Delegation 101

January 14, 2016
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I was promoted last quarter to Manager. This was exciting and daunting all at the same time as part of me felt I was ready, and part of me suffers from Imposter Syndrome. One thing that has become patently clear since my promotion is that I have a lot more on my plate from the perspective of planning, teaching, organizing and leading. This is in addition to all the actual “doing” of client work. I am lucky that I work with very smart and dedicated people who are as passionate about what we do as I am. We are very busy, and frequently have to call on each other to assist when new work or additional tasks occur. That leads me to my dilemma. I am a terrible, horrible, no-good, very bad delegator. Not because I am smarter than everyone else is, and not because my team can’t do it (they are amazing…), but because I am bad at saying no and asking for help.

While this will be a continuing journey for me, I thought I would share some new things I’m learning about the benefits of delegation in hopes they may ring true for someone in a similar situation.

Firstly, delegating a task to someone else means I have more time to do other things. This is probably the most intuitive of my observations, (You’re all saying, “Thanks Captain Obvious!” right about now.) but if it was that easy, I’d have done it long ago. Delegation means a loss of immediate control over that piece of work. It could mean the work may be done by someone less experienced, or by someone who has a different method. Both of which could lead to different results. Right about there, my brain starts to shudder a bit and I think, “It won’t be done exactly the way I want it!” Immediately after this thought, I tell myself to get over myself, and realize, as the old saying goes, “There is more than one way to skin a cat”**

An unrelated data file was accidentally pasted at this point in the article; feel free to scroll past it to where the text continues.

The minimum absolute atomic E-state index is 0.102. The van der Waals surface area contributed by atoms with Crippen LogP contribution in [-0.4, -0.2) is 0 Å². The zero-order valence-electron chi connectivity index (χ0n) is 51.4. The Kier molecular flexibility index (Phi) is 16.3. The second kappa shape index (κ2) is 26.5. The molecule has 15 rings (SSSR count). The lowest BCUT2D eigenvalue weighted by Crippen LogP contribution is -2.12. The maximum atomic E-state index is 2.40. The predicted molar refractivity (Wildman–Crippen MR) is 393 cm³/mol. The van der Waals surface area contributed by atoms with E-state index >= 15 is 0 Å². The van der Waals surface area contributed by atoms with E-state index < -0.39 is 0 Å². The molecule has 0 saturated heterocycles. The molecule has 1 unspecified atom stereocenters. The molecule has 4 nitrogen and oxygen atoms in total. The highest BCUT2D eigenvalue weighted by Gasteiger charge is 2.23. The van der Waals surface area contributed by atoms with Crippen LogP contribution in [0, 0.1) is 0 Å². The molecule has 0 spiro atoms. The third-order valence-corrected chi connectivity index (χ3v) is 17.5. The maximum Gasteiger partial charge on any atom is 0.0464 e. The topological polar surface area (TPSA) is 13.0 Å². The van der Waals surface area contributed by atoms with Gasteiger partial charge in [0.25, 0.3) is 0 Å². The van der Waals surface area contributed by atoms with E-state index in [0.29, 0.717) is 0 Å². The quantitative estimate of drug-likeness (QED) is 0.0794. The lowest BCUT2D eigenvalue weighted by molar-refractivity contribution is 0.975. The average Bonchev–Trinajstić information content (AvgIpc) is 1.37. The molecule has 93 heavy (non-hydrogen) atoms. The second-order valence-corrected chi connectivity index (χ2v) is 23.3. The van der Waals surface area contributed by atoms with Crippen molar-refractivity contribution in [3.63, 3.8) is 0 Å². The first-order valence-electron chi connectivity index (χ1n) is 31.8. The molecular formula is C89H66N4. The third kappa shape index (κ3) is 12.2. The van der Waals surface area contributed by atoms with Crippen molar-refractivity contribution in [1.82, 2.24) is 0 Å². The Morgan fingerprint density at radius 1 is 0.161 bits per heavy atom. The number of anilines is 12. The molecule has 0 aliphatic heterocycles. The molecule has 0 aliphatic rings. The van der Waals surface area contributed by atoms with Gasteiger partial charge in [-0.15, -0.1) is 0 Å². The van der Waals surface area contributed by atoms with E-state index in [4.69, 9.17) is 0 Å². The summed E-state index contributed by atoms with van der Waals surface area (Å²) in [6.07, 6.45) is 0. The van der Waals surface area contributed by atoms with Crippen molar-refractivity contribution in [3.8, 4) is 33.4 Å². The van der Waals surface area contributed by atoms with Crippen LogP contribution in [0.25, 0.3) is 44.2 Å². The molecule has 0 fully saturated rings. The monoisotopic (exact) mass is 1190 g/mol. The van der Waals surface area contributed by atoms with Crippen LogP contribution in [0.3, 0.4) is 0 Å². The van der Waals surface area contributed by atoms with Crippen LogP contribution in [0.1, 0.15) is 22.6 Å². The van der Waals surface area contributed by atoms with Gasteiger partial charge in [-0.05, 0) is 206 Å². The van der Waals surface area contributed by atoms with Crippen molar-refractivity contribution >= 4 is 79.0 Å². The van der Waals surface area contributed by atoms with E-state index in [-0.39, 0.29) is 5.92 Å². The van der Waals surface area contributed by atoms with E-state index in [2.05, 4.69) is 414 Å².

This leads me to the second benefit of delegating, making my team better. When I delegate a task to a less experienced team member, I more than likely will need to spend time with them the first time this happens teaching them my methodology, and then QA’ing their deliverable. Upfront, this means more work for me, but at the end of the day, three miraculous things happens:

1) I am now better at this task because if I can teach it, I must really understand it;

2) Someone else on my team now knows how to do what I can do. Next time, delegation will be less work and time saved for me;

3) The person who now knows how to do what I can do may then figure out a way to do that task better. Now, I am a leader of innovators!

The third benefit gained by delegating is that as a result of delegating to someone else on my team, I may learn something new. A new set of eyes on a task can bring new methods, new ideas, and new, possibly better, results.

Lastly, the net benefit of having more time for other things, leading innovators with deep skillsets, and learning new ways of completing tasks from experienced colleagues is that I may end up becoming the confident, experienced leader and manager I know I can. Delegation feels like losing control, but at the end of the day, I have learned to trust myself more to lead by example, teach to inspire innovation, and let go a little to continue to learn.

** Creepy fact from my days as a Biology major: There is, in fact, only one good way to skin a cat.

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